Saturday, December 27, 2008

What would happen if....

Over the course of holiday season, some sports issues have clearly come to light that demand either a question or a response.

First off, did the Czechs feel like the folks Romans used to torture at the colosseum once the score reached 5-0?

How can the NHL justify watching the Phoenix Coyotes lose $35 million IN OPERATIONS ALONE, and not justify another Canadian Franchise? Unless they want to screw the player's union and keep the escrow money?

Why can't that franchise be in Toronto (perhaps somewhere in northern Toronto?), Kitchener-Waterloo or, perhaps Winnipeg?

How can the Baseball Hall of Fame voters justify excluding Tim Raines from the Hall of Fame, yet consider the 'roid ragers that will come up on the ballot in upcoming years?

Why does the Hockey Hall of Fame seemingly let anyone with 1,000 points and a handshake into its hallowed shrine, when Baseball has standards?

How can those standards exclude Tom Cheek from the media wing of the Baseball Hall of Fame?

Why doesn't Bob Cole call curling games, a sport he once played at a high level, instead of hockey, a sport he can clearly not can't keep up with anymore?

How will Bob Cole cover Vancouver Canucks games once Sundin teams up with the Sedin twins?

(editor's note: Probably like this: "There he goes! Whoa Baby, look at him go. What a pass to the Sunnnnnnedin."

Why hasn't Martin Sheen ever played a baseball manager in a movie?

Why didn't Oren Koules stick to making bad horror flicks and mediocre TV shows? Was he expecting to catch lightning in a bottle and settled for aging free agents instead?

Could the B.C. Lions beat the Detroit Lions straight up?

How did the Boston Bruins grab a 10 point lead on the Montreal Canadiens when the Canadiens were the favourites?

Did Rickards deliberately try to find bartenders that look like Bob Gainey for their new ads?

Was Bob Gainey auditioning for a new job in said ads?

If that doesn't work, are Alexander Keith's commercials next? (Willllllllllllsssssssssooooooooooonnnnnn!)

Nashville isn't the NHL's canary in the economic coal mine. Detroit is.

When Stephen Harper caused a constitutional crisis to stay in power, citing the coaliton was undemocratic, did he realize that shutting down Parliament isn't exactly setting the best example?

It may seem to a purist that a dome stadium in Regina for the Saskatchewan Roughriders is a bad idea. But it's not like the fans there had much of a tradition with home playoff games....

Why the Saskadome is a good idea: no CFL stadium currently requires ear protection for games against Hamilton. Health Canada would have to mandate such a law if a dome is built in Regina. Either that, or fans would train in the off season by standing next to jet engines. And unlike the new stadium plans in Winnipeg (which are spiffy, but...) Regina could use the whole stadium year round for public recreation, which isn't such a bad idea in January.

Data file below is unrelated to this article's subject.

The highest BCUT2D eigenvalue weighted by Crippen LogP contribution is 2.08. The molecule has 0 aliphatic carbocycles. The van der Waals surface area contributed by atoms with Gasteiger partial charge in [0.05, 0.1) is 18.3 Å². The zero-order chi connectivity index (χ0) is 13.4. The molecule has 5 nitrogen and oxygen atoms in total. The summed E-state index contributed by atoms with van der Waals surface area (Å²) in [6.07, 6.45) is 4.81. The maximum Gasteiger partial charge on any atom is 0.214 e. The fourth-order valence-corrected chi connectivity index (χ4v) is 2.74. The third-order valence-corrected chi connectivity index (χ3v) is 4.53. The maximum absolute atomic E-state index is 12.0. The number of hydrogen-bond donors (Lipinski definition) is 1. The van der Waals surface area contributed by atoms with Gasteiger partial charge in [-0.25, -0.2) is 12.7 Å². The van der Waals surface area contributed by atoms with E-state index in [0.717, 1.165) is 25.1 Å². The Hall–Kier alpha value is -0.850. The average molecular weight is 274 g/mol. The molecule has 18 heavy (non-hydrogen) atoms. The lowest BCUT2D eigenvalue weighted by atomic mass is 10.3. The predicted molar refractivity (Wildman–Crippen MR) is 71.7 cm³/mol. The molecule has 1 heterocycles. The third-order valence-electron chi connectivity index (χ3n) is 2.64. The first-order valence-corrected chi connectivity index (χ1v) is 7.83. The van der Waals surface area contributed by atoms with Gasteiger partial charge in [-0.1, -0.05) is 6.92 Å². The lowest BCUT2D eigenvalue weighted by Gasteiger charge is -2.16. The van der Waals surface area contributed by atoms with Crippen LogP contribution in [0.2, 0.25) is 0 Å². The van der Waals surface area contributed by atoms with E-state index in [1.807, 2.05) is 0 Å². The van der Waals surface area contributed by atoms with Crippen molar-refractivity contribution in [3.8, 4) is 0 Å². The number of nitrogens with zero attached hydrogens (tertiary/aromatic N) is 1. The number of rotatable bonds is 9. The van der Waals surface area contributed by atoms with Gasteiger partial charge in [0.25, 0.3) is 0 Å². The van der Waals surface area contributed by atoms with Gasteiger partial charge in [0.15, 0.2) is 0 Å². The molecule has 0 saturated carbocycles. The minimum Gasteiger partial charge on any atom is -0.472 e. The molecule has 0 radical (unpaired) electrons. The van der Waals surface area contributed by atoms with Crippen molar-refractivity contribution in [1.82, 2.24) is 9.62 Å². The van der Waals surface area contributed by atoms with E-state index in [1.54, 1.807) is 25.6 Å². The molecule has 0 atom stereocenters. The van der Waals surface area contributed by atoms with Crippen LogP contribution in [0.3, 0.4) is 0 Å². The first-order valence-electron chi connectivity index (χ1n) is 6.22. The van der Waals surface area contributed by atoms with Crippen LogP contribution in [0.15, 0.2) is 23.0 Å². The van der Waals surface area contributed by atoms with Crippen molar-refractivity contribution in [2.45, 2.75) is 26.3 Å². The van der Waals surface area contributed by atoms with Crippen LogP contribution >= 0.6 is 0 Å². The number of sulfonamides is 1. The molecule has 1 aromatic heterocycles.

To Paul Beeston: For the love of god, please stay as Jays' head honcho.

To J.P Riccardi: Pulling the pin on the development plan in Year 6 isn't a ringing endorsement. Probably best to redo the resume and hand them out at Wal-Mart. Who knows. That greeting doesn't look too hard, and you might find a decent reliever for your softball team.

The Canadian Football League will survive the NFL's arrival in Toronto ( in Western Canada), but the idea of the NFL coming to the Big Smoke is just as laughable as the Bills playing games at Epcot. Don't believe me? How many tickets did they REALLY sell at Rogers Centre? Not 54,000.

The Continental Cup is an idea that deserves to die, but should be replaced with another, more plausible idea. Games between teams from across the globe can be good for the sport. Skills competitions can work too. Ryder Cup format? Not so much.

Kevin Martin and Glenn Howard may be the present in curling. Winnipeg's Mike McEwen will be the future, not Brad Gushue.

Who in their right mind would pay $2,500, regular price, to watch a regular season baseball game?

Who wouldn't pay $2,500 to see North Carolina light up Duke at the Dean Dome?

How is it possible there's a professional mini-golf circuit? Is there some kind of skill getting past the windmill?

Happy New Year,

Keith the Curling Guy.


Dennis Prouse said...

I am assuming the Detroit Lions question was asked in jest, because anyone who blogs here would be too smart to really believe that. Let's be clear -- the Detroit Lions would destroy the BC Lions, the Florida Gators, the Philadelphia Soul, etc. This is the NFL, and even the Detroit Lions would roll over a CFL or NCAA team in much the same way Godzilla ran over Tokyo. To pick but just one example, the interior defensive linemen of the Detroit Lions would eat the BC offensive linemen so badly that Amnesty International would be issuing a news release by halftime to denounce the cruelty.